By eighties teen sex romp logic, Jane is “bad” because she’s snooty and sexually active, and deserves to be stripped half-naked against her will class. Sounds icky when I put it that way, huh? But that was just another day at the movie theater in 1982. Look, I’m not here to re-litigate the genre. We all know it’s utterly depraved and beyond reproach! But you must understand, I grew up on eighties teen sex comedies, which gives me keen insight into their problems while I’m also laughing my ass off because they’re solid, cheesy entertainment. It can be two things!*
This sort of objectification of women wasn’t only in movies, then or now, of course. It was prevalent in those movies because it’s also part of real life. In junior high school in the late 1980s, I witnessed a boy sneak up behind a girl and yank down her miniskirt as students walked through the halls between classes. Many in the crowded hallway laughed and the girl screeched, frantically trying to pull up her skirt with one hand while swatting at the laughing boy with her other hand. I think the boy and girl were friends, but still, that was eye opening to twelve year old me, and not just because it was probably the first time I saw a girl’s underwear. The point is, movies of my youth were not far off from the reality of those years.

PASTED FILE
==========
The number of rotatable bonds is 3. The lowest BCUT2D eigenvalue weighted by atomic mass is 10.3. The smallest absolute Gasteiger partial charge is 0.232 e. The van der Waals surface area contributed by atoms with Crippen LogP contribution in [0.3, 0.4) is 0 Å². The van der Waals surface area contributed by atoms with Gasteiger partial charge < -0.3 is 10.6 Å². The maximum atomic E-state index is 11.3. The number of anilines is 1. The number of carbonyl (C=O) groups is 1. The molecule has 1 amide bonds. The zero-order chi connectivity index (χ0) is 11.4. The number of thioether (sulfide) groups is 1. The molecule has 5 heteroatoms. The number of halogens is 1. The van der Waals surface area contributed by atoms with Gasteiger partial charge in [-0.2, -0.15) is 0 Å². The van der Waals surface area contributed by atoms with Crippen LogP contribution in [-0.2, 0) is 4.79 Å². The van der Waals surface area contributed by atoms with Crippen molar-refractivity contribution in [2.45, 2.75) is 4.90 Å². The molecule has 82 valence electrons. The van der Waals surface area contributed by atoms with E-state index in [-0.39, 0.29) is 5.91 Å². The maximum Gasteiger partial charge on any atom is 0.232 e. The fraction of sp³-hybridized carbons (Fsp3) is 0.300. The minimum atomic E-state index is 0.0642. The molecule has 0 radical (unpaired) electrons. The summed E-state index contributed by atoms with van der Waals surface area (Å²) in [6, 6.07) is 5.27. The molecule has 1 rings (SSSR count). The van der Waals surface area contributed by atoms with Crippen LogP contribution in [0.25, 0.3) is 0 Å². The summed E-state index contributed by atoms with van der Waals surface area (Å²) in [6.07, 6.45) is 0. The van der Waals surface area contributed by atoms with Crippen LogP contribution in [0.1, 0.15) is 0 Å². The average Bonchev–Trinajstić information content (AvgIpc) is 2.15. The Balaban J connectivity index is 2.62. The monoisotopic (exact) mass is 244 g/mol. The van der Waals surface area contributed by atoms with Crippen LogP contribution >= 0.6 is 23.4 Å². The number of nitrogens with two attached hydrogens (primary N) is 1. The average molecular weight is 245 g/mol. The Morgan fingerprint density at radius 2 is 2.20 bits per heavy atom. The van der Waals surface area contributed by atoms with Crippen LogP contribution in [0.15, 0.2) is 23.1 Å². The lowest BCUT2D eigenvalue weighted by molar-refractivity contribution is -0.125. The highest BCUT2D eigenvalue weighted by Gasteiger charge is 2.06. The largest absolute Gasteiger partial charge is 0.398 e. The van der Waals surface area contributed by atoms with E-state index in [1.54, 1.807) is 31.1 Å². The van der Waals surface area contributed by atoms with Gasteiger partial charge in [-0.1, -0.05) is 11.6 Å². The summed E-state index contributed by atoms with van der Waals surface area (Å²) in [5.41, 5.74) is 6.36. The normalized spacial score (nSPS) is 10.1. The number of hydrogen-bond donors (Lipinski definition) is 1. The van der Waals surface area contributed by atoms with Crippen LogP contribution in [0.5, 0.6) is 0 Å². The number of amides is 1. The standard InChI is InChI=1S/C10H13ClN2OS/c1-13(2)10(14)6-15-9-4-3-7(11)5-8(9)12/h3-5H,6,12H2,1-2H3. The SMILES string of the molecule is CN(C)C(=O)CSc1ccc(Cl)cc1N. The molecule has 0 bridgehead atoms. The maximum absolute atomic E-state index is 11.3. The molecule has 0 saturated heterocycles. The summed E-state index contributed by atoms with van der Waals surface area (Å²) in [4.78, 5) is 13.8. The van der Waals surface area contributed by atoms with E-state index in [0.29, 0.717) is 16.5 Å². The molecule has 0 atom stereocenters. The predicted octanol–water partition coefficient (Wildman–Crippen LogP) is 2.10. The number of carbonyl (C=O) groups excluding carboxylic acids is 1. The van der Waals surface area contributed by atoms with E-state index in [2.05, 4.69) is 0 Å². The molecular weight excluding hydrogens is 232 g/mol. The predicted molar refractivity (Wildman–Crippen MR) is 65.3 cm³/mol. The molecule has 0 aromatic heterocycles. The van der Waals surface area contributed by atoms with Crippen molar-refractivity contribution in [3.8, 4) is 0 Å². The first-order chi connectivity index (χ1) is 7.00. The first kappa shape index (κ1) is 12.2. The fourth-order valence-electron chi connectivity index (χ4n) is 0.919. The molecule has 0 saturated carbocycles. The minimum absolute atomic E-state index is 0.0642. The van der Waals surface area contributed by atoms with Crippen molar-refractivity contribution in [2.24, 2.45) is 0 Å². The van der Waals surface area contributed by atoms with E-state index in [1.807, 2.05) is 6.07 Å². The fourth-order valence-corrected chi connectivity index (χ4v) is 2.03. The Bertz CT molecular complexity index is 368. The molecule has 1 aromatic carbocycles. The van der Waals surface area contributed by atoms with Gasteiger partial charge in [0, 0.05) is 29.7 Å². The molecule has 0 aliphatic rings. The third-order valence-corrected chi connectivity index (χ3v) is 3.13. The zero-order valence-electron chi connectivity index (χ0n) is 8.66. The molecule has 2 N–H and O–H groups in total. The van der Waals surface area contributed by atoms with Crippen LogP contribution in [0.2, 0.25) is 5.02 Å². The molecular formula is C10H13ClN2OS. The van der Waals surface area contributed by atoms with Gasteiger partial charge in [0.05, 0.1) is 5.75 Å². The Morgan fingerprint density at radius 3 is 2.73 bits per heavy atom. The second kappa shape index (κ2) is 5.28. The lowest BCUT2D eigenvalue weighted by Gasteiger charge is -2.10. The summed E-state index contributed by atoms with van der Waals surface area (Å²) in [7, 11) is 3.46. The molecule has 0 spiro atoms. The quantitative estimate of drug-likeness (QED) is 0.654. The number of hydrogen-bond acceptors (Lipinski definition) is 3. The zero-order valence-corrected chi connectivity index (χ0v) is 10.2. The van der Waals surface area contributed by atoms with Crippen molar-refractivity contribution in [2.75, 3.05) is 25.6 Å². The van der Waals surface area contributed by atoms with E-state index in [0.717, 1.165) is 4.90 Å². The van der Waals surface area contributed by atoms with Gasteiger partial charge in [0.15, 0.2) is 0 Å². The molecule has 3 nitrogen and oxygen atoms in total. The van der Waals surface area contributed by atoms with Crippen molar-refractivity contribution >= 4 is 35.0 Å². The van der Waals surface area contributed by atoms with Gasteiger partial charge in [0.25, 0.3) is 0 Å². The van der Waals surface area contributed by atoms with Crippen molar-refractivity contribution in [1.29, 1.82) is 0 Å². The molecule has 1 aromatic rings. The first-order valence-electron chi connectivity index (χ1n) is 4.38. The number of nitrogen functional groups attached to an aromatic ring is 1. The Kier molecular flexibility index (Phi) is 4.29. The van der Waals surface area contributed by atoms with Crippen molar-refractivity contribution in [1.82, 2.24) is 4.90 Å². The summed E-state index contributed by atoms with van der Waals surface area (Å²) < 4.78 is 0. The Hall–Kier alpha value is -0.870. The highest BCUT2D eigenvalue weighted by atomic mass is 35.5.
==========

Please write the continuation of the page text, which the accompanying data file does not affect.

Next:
Ultimately, Jane is an antagonist I feel sympathy for because so much of her punishment at the hands of horny teenage boys feels sexualized and degrading. And beyond being stuck up and rude, what did she really do to deserve that? Did the boys of Zapped! ever think that maybe the bad girl has to be bad in order to put up with their bullshit?
How cool would it have been if they’d given Heather Thomas a starring vehicle in a sequel called Zapped! 2: Jane’s Revenge? Way cool, that’s how cool. Just imagine, our bad girl stumbles into another science accident and gets her own set of Carrie White-style powers. Soon she’s lighting next year’s prom on fire, while a zapped Barney cowers in his underwear. Ah, if only.
*For a fascinating and nuanced exploration of the everlasting appeal of teen sex films, please seek out a copy of the late great Mike “McBeardo” McPadden’s Teen Movie Hell: A Crucible of Coming-of-Age Comedies from Animal House to Zapped! As the subtitle says, Zapped! is one of hundreds of films reviewed, analyzed, and lovingly skewered by McPadden, along with a small but fantastic group of contributors. About Zapped!, Mike wrote,
“Zapped! is the telekinetic teen T&A rampage comedy toward which all previous telekinetic teen T&A rampage comedies led and from which all subsequent telekinetic teen T&A rampage comedies have proceeded. It’s a short list, but that’s besides the point. What matters here is simply the greatness.”